I measured the vanity, wall and ceiling dimensions (since those were everything I had for sure at this time) and sized them proportionately on my computer. I use Illustrator for this, because I’m comfortable with it and can pull up virtual rulers to keep everything scaled correctly. I started sourcing mirrors and plugging in their dimensions with shapes only at first. In the past, it’s been very difficult to pick things out online and see how everything is going to fit together, but this method has really helped me visualize.

It was about this time when I realized that the Champagne Bronze colored faucets from Delta might not work. There were too many other metals coming into place right next to each other with the faucet, hardware, mirror and lighting. Since Delta doesn’t sell cabinet hardware in the same color, the hardware and faucet needed to be different finishes. The same thing went for the faucet and mirrors. Since polished nickel has warm undertones like brass, (chrome has cool undertones) I knew that they would work well together and decided the faucet would be the perfect, natural place to bring that metal in. This inspiration photo gave me the confidence it was a good choice.

After what felt like a lot of moving around puzzle pieces, the final mood board looks like this! :

Tub spout | Shower Head | Shower Curtain | Sink Faucet | Shower Valve | Mask Print | Beaded Mirror | Wall Sconce | Striped Shades | Floor Tile | Vanity | Cabinet Pulls | Drawer Knobs

With a design nailed down, I always feel like the hard part is over. And with most everything ordered and headed this way, we can barely wait to see it come together in real life. Stay tuned!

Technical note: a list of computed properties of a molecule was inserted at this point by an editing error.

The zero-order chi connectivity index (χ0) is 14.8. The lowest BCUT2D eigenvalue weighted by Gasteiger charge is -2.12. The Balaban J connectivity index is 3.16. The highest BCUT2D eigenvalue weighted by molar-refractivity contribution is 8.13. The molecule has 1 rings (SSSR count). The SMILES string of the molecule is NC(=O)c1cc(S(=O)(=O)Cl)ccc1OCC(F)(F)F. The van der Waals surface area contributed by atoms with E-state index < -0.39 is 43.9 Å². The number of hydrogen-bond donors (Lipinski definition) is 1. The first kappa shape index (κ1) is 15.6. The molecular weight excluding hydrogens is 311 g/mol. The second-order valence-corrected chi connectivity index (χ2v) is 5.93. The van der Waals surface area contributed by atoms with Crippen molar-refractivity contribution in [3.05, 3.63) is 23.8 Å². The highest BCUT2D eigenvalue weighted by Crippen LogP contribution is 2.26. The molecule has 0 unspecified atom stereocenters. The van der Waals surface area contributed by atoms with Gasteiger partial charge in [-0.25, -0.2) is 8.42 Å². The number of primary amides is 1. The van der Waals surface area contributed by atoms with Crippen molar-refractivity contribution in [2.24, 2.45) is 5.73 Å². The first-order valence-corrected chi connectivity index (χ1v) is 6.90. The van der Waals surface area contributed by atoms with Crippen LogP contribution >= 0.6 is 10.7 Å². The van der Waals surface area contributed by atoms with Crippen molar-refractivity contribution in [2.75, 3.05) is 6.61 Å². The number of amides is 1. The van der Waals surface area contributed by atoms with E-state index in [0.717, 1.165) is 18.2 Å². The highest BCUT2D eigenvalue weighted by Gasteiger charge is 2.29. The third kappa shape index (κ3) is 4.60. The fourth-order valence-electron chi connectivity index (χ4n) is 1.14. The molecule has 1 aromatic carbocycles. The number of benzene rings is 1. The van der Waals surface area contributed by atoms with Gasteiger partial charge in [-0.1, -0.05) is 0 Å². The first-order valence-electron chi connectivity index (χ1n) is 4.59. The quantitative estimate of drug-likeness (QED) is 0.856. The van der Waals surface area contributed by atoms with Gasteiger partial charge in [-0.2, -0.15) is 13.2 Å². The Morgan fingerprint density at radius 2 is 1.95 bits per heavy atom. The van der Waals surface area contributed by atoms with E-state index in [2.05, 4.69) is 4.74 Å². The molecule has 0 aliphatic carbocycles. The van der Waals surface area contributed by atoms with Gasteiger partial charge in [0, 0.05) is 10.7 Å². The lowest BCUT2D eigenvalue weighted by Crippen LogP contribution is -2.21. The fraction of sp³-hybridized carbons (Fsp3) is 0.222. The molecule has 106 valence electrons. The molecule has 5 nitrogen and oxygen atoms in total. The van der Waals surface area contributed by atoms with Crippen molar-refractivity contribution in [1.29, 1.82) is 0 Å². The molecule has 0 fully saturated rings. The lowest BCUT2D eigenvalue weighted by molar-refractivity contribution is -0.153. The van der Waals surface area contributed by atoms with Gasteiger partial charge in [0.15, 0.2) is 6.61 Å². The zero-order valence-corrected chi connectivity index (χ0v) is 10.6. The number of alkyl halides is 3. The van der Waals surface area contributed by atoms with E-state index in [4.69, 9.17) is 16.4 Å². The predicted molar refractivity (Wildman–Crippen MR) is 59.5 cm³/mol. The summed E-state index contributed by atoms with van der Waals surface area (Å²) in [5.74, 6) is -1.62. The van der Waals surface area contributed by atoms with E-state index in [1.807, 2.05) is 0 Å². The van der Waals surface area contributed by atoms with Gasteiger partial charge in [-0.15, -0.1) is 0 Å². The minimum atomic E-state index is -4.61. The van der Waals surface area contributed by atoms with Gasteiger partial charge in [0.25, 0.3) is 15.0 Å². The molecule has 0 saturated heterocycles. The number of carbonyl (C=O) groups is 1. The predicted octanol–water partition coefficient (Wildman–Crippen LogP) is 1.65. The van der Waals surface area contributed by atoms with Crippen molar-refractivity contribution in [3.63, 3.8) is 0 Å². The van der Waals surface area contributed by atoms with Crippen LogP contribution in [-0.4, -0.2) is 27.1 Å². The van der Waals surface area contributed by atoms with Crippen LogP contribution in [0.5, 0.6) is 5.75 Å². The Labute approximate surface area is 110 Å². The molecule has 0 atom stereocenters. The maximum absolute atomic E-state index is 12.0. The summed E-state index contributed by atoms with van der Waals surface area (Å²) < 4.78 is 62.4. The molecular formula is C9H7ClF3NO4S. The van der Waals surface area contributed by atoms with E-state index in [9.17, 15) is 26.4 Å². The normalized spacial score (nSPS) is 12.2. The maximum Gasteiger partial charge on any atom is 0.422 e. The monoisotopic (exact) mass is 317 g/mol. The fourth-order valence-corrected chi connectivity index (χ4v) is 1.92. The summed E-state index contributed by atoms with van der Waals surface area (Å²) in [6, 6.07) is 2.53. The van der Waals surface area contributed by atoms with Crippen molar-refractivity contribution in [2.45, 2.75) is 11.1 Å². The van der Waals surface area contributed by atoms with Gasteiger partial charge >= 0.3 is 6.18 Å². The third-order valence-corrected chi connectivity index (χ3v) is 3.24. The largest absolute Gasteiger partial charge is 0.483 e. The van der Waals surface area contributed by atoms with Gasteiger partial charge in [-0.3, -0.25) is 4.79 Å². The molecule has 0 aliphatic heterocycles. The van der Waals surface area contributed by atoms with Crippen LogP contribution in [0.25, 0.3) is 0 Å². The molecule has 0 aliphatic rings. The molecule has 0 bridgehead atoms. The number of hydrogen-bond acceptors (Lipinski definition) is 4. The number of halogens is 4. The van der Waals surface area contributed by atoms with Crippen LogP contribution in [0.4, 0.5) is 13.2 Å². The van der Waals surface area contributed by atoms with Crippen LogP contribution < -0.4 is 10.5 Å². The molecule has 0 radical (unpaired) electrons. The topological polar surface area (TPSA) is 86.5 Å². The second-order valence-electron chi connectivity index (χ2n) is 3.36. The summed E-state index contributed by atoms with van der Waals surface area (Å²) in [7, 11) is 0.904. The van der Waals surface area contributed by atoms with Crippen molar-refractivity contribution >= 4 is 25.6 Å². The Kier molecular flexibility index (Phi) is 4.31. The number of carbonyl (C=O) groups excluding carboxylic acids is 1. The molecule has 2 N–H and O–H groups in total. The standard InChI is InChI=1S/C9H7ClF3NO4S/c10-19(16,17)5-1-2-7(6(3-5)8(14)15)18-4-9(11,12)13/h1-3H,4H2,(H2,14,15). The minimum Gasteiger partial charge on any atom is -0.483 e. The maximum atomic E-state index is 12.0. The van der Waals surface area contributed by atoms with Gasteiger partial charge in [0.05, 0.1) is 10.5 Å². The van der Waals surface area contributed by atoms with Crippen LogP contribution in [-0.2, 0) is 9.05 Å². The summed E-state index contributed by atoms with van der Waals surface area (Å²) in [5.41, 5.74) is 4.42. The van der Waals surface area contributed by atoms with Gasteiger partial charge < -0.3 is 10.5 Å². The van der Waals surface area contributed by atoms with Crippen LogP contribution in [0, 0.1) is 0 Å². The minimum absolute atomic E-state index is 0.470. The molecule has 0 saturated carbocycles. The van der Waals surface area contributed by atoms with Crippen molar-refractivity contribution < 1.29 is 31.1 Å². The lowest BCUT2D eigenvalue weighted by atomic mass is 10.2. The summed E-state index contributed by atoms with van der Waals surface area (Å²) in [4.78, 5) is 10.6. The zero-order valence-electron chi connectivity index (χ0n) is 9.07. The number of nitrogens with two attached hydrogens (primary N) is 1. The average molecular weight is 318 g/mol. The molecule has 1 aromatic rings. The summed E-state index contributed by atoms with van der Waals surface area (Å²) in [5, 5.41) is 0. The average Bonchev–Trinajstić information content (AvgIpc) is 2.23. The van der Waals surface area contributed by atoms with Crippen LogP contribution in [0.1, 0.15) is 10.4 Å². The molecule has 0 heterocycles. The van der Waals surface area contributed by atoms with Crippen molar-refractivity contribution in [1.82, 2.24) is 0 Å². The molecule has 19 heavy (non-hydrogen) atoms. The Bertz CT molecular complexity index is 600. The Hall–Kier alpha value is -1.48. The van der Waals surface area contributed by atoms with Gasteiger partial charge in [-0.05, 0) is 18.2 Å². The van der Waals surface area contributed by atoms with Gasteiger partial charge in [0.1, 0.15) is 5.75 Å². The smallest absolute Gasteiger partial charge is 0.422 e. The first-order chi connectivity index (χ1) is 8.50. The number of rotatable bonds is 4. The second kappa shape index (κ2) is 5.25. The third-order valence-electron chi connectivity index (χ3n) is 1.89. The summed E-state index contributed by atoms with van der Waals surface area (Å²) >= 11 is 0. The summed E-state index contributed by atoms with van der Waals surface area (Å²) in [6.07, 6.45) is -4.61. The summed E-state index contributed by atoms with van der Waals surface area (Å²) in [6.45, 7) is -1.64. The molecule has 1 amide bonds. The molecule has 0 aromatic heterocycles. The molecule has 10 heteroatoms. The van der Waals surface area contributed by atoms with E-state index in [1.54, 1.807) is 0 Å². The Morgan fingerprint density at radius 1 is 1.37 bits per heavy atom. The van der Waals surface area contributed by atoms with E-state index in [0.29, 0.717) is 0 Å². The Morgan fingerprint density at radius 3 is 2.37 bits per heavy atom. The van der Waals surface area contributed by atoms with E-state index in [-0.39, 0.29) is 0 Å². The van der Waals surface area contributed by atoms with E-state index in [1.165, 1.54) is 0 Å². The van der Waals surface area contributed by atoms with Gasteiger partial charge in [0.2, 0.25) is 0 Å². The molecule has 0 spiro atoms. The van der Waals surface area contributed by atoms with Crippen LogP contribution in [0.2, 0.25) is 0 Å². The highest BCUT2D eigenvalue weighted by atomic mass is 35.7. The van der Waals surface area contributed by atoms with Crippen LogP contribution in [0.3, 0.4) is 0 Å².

Read more about this Bathroom Renovation right here.



27 Comments

  • I really love this blog, a clean and well designed bathroom always gives an attractive look & feel and with some nice creativity, it will look amazing. Thanks for sharing the blog and sharing some bathroom ideas that we can apply during renovation.

  • Reply March 15, 2017

    Allison

    I looooove that the sconce shades have stripes!. They really stand out when you compare the one on the mood board to the mock-up.

  • Reply March 15, 2017

    Helene

    I HATE our polished nickel soooo much. I loved the warm glow of it, which is why I chose it, but if you don’t wipe it down after every use, it looks cloudy, watermarked, and filthy.

    What is the point of having that gorgeous warm shiny glow if you can never see it? I regret getting it so much and wish I had chosen something more low maintenance that might have a less beautiful baseline, but look nicer on a day-to-day basis.

    I can’t advise against polished nickel in a bathroom more strongly!

  • Reply March 15, 2017

    Nicole

    This is going to be amazing! And we’ll be mask print twins. 👯

  • Reply March 14, 2017

    Jessie

    Beautiful design! I was just looking at Cle Tile for our bathroom. Were you able to order only the 40 sq feet that you needed? I ask because the website says the minimum order is 78 sq feet and I was having the same problem with the tile I was thinking of ordering – the minimum order is a lot more than we need.

    • Reply March 14, 2017

      Julia

      We ordered just what we needed, but I didn’t look at other tile. Could it be there are minimums on some?

      • March 14, 2017

        Drea

        In stock tile usually has lower minimums while custom order has higher minimums.